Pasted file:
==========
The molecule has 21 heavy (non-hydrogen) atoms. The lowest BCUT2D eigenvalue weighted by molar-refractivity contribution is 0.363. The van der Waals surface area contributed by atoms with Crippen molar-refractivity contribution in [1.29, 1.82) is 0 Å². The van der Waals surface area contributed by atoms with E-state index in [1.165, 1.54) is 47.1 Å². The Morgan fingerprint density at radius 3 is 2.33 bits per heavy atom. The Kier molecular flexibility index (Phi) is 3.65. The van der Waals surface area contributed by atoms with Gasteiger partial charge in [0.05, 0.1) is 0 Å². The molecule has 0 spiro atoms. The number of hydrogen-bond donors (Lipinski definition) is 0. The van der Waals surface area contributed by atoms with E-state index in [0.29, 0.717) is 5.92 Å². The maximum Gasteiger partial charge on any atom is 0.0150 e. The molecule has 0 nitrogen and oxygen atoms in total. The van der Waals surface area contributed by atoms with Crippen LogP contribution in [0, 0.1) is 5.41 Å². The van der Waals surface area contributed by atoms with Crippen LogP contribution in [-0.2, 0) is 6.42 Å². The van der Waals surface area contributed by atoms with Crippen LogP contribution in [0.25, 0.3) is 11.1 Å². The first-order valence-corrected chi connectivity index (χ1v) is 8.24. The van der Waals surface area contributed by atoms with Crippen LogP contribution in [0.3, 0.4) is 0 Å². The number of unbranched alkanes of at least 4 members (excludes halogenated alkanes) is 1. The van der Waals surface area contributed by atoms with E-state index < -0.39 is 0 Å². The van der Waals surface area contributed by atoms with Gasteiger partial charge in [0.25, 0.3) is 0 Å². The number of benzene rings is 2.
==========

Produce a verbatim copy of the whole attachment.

The molecule has 21 heavy (non-hydrogen) atoms. The lowest BCUT2D eigenvalue weighted by molar-refractivity contribution is 0.363. The van der Waals surface area contributed by atoms with Crippen molar-refractivity contribution in [1.29, 1.82) is 0 Å². The van der Waals surface area contributed by atoms with E-state index in [1.165, 1.54) is 47.1 Å². The Morgan fingerprint density at radius 3 is 2.33 bits per heavy atom. The Kier molecular flexibility index (Phi) is 3.65. The van der Waals surface area contributed by atoms with Gasteiger partial charge in [0.05, 0.1) is 0 Å². The molecule has 0 spiro atoms. The number of hydrogen-bond donors (Lipinski definition) is 0. The van der Waals surface area contributed by atoms with E-state index in [0.29, 0.717) is 5.92 Å². The maximum Gasteiger partial charge on any atom is 0.0150 e. The molecule has 0 nitrogen and oxygen atoms in total. The van der Waals surface area contributed by atoms with Crippen LogP contribution in [0, 0.1) is 5.41 Å². The van der Waals surface area contributed by atoms with Crippen LogP contribution in [-0.2, 0) is 6.42 Å². The van der Waals surface area contributed by atoms with Crippen LogP contribution in [0.25, 0.3) is 11.1 Å². The first-order valence-corrected chi connectivity index (χ1v) is 8.24. The van der Waals surface area contributed by atoms with Crippen LogP contribution in [0.3, 0.4) is 0 Å². The number of unbranched alkanes of at least 4 members (excludes halogenated alkanes) is 1. The van der Waals surface area contributed by atoms with E-state index < -0.39 is 0 Å². The van der Waals surface area contributed by atoms with Gasteiger partial charge in [0.25, 0.3) is 0 Å². The number of benzene rings is 2.